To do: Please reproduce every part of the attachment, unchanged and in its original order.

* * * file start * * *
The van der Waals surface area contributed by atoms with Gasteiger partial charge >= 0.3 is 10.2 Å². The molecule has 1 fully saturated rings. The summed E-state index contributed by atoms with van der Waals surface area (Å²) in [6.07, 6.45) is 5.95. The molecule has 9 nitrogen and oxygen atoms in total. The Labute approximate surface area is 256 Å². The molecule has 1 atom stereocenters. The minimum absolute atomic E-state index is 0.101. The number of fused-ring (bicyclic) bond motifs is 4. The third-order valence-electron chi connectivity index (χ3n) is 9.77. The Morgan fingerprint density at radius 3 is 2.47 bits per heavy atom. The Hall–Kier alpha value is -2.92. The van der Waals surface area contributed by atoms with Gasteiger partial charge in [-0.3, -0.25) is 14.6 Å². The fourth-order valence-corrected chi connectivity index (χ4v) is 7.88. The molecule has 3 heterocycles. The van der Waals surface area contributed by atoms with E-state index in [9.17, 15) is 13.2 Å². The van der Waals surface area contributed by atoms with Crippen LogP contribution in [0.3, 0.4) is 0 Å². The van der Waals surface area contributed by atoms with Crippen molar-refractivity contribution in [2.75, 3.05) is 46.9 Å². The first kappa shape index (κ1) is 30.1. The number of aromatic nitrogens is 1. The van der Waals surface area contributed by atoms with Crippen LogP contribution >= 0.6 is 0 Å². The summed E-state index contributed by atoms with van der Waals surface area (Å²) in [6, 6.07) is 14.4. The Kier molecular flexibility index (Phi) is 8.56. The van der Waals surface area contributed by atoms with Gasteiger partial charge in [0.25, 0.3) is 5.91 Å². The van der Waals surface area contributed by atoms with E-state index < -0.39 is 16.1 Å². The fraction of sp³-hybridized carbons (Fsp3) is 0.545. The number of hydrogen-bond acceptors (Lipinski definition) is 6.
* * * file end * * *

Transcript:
The van der Waals surface area contributed by atoms with Gasteiger partial charge >= 0.3 is 10.2 Å². The molecule has 1 fully saturated rings. The summed E-state index contributed by atoms with van der Waals surface area (Å²) in [6.07, 6.45) is 5.95. The molecule has 9 nitrogen and oxygen atoms in total. The Labute approximate surface area is 256 Å². The molecule has 1 atom stereocenters. The minimum absolute atomic E-state index is 0.101. The number of fused-ring (bicyclic) bond motifs is 4. The third-order valence-electron chi connectivity index (χ3n) is 9.77. The Morgan fingerprint density at radius 3 is 2.47 bits per heavy atom. The Hall–Kier alpha value is -2.92. The van der Waals surface area contributed by atoms with Gasteiger partial charge in [-0.3, -0.25) is 14.6 Å². The fourth-order valence-corrected chi connectivity index (χ4v) is 7.88. The molecule has 3 heterocycles. The van der Waals surface area contributed by atoms with E-state index in [9.17, 15) is 13.2 Å². The van der Waals surface area contributed by atoms with Crippen LogP contribution in [0.3, 0.4) is 0 Å². The van der Waals surface area contributed by atoms with Crippen molar-refractivity contribution in [2.75, 3.05) is 46.9 Å². The first kappa shape index (κ1) is 30.1. The number of aromatic nitrogens is 1. The van der Waals surface area contributed by atoms with Crippen LogP contribution >= 0.6 is 0 Å². The summed E-state index contributed by atoms with van der Waals surface area (Å²) in [6, 6.07) is 14.4. The Kier molecular flexibility index (Phi) is 8.56. The van der Waals surface area contributed by atoms with Gasteiger partial charge in [0.25, 0.3) is 5.91 Å². The van der Waals surface area contributed by atoms with E-state index < -0.39 is 16.1 Å². The fraction of sp³-hybridized carbons (Fsp3) is 0.545. The number of hydrogen-bond acceptors (Lipinski definition) is 6.